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8

When talking with friends I generally end with one of the following. 好,就这样吧 = That's it (kind of, hard to translate) 好,我走了啊 = I'm off now 好,下次再聊 = Talk again soon Or of course, the very simple 好,拜拜! Looking at that, I guess I like to say 好 a lot! Hope that helps.


7

The traditional Chinese letter is very complex.It has many honorifics that vary greatly for different receivers. But today,most people's traditional education is insufficient to write these letter. For email,people tend to write simply and practicably。 Habitual formation。 example: 周老师: 您好! ...


6

Alter words: 谢谢:多谢,感谢,谢恩(古代臣子百姓对君王说的) 对不起:抱歉,有愧,歉仄 As your case, 對不起現在才回覆您。 謝謝你的幫助! rephrase: (非常)抱歉现在才回复您。 (十分)感谢您的帮助!


6

IMO, 最近如何 is a little formal, while 最近怎么样 is much natural and genial. Anyway, I think it's OK for a formal social occasion. BTW: When 如何 is used in the context for how to do sth such as 如何刻录dvd, it's normal.


5

If you are looking for an exact English translation, the answer is that there isn't one. It is a tradition in Chinese culture. When you are talking about/to other people, you should butter him/her up by exaggerating his/her achievements, wealth, position and etc. And do the opposite thing when talking about yourself. It's all about being polite (when ...


5

Betty's answer is great. Here's some complement: Since almost every Chinese can understand these words, we use them in spoken lang occasionally, usually expressing some kind of mood or feelings. For example, if someone adopts an arrogant and impolite attitude to you, you can use one of the honorifics to express a scatching satire to strike back. And ...


4

They are not used in spoken language any more. They are quite common in novels, films and TV shows about ancient times. Most people can understand them without difficulty. Novels, films and TV shows about ancient times are very popular in China.


4

I will give you a example, explanation in the brackets, see if it's useful to you. this is a email I sent to my client, I think this format is kind of formal 孔经理:(he's a manager, and his family name is Kong, it's impolite to call somebody's name in a formal letter) blablabla 此致(this word means "I finish my word here" or "this is the end of this ...


4

尔 in traditional chinese is written in 爾. Although it also mean "you", I believe it's a typo. Because 尔 is widely used in old chinese. The situation is just like "Thou" and "you". It's rarely use in nowadays daily life no matter in HK, mainland China nor Taiwan. Instead of simplified Chinese, Hong Kong people usually write in traditional chinese. ...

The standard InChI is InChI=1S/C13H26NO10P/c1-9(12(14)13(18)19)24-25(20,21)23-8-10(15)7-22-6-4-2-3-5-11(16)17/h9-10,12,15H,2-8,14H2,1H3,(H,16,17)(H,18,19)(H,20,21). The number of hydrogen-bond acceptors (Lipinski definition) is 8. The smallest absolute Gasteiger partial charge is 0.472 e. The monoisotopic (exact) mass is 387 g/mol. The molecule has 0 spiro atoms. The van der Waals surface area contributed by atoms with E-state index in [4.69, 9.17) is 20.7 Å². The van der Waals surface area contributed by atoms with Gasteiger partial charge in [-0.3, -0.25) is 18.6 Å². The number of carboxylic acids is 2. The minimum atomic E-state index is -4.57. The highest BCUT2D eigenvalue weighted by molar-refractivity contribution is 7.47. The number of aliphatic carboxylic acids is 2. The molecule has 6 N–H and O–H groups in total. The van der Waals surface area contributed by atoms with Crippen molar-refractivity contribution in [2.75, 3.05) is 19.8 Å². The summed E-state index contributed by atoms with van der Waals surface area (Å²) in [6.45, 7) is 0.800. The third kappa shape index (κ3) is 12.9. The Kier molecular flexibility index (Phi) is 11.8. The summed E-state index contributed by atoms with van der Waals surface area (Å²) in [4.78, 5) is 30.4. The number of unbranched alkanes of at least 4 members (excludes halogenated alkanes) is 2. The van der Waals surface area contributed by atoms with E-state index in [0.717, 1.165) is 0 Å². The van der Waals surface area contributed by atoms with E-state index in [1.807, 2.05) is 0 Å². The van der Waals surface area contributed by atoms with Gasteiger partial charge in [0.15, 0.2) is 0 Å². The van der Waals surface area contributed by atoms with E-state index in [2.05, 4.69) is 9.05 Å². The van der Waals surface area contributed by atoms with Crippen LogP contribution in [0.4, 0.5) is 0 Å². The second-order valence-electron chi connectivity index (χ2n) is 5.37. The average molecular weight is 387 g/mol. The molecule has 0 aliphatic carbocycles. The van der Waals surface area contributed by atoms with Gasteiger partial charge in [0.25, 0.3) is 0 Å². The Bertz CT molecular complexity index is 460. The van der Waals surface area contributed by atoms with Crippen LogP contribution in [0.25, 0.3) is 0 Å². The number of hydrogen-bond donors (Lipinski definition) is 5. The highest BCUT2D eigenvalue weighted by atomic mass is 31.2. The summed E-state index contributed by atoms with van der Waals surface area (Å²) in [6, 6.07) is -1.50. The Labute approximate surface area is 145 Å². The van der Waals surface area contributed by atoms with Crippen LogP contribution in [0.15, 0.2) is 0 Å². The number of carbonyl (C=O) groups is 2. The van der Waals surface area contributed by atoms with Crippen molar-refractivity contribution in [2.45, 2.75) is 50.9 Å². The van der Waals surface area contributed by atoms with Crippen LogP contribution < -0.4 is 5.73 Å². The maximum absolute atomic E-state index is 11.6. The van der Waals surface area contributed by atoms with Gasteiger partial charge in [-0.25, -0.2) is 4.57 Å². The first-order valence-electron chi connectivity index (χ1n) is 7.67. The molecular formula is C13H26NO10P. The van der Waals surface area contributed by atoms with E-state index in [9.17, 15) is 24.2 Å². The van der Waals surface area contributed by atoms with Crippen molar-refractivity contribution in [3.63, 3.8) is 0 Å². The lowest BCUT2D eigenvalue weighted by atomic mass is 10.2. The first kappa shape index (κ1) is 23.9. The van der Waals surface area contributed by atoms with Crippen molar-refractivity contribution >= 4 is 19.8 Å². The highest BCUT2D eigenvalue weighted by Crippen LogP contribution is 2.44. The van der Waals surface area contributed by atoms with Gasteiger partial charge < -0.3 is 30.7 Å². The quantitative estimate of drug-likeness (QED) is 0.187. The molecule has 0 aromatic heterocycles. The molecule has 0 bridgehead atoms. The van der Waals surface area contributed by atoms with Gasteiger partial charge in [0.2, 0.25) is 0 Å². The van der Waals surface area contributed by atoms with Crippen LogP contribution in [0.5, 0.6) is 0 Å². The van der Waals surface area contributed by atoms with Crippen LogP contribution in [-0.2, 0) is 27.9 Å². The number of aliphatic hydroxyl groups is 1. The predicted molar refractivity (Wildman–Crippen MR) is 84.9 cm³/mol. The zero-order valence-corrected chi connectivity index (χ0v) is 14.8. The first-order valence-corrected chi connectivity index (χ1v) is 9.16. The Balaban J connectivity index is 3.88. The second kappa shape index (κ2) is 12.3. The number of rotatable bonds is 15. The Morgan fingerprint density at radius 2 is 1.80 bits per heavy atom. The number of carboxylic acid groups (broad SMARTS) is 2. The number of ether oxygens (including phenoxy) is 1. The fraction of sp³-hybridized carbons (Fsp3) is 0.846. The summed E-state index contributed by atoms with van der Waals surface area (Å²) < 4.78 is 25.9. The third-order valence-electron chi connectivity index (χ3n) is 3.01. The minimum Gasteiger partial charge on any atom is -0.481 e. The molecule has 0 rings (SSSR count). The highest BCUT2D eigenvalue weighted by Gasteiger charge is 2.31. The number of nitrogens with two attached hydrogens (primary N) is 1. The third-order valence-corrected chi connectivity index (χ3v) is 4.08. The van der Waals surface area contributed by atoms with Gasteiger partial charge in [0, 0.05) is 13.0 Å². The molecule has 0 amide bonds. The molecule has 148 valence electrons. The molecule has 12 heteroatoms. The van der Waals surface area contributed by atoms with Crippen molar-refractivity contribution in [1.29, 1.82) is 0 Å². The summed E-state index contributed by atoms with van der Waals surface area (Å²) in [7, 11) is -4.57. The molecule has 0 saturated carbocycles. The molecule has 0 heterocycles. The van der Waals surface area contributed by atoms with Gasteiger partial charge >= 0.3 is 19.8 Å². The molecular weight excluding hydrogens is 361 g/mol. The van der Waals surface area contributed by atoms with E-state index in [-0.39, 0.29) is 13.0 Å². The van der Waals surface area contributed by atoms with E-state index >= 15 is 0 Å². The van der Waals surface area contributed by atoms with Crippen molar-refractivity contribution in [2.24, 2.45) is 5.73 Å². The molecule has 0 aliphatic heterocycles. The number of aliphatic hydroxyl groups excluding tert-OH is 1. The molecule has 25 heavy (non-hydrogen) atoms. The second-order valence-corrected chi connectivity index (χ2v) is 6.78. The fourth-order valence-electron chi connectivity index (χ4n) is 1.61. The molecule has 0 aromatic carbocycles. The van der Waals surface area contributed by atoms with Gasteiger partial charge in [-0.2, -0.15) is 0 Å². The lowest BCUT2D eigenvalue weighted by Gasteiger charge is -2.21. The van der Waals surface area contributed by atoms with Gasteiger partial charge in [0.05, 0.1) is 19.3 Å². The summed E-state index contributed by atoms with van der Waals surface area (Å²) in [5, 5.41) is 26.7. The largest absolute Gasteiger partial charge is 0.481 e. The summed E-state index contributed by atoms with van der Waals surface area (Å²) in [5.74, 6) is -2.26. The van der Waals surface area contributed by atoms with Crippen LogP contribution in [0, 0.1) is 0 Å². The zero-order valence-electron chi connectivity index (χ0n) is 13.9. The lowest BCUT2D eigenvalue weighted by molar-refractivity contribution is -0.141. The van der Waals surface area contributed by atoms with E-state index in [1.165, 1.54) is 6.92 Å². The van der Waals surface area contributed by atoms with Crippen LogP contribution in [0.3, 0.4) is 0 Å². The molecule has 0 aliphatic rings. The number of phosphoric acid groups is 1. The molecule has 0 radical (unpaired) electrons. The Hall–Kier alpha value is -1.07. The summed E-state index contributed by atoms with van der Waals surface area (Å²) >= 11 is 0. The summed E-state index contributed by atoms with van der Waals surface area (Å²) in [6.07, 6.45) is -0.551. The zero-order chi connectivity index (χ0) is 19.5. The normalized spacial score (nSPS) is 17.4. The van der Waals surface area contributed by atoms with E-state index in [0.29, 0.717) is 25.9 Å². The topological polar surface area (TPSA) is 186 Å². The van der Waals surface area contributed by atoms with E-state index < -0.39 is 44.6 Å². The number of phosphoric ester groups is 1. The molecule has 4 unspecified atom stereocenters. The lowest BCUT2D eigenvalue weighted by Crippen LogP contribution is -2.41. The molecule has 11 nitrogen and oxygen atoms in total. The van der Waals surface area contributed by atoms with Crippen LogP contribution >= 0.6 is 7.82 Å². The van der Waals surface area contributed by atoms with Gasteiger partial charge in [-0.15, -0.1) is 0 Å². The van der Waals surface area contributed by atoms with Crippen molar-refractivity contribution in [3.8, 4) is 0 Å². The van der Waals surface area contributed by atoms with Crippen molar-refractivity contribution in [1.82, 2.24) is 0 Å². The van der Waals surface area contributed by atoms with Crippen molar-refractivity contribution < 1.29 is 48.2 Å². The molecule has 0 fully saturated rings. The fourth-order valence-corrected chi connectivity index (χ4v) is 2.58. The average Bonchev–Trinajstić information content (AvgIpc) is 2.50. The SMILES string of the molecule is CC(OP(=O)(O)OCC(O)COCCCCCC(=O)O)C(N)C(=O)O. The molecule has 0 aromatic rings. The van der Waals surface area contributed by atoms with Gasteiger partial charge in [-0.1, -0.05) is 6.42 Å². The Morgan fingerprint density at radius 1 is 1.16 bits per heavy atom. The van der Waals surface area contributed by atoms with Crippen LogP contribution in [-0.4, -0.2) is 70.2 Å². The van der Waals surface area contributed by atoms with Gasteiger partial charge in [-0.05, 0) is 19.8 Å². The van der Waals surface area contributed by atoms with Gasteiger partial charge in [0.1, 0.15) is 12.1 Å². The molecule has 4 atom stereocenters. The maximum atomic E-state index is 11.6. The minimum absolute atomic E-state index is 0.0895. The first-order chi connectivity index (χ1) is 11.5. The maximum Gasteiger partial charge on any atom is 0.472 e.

3

您高就 = (请问)您(在哪里)高就? Direct translation is: May I ask where you work? The question is in a very formal and polite way.


3

In my considered opinion: Directly, 您- you (second person pronoun, formal) 高- high (adj.) 就- achievement. However 就 here comes from 成就 which means achievement. The interrogative turn would thus mean "Where are you achieving (i.e. working and attaining (hopefully!) praise and achievement)". As for the non-interrogative turn I would consider it just a ...


3

"最近如何" is used by educated people, you will hear which in formal occasions. But if you are in entertaining places or simply walking along a street, then yes, "最近怎樣" will be more frequently heard. This distinction may resemble the distinction between "How do you do" and "How's it going". Modern young kids seldom use "how do you do" to replace "how's it ...


3

On the mainland, this is usually a somewhat drawn out process, usually ending with a sequence something along these lines: `好了...好了。。。那,就这样吧。。。挂了。。。啊` `嗯,嗯,知道了。。。好了,好了, 好啊,。。。挂了` 挂了 (I'm hanging up now!), sounds kind of abrupt and rude, but it's used all the time and it doesn't sound rude at all. I'd would usually preface it with `那就这样` or the like.


3

usually, a Chinese won't use 您 to his parents. it's used only for a non-closed friend, a business member for example. Using an appellation with 你 instead. for example: 妈妈,你坐。 is better than 妈妈,您坐。 except that women is not your mother but your wife's. BTW, 您 don't have a plural form, turns to 你们 instead.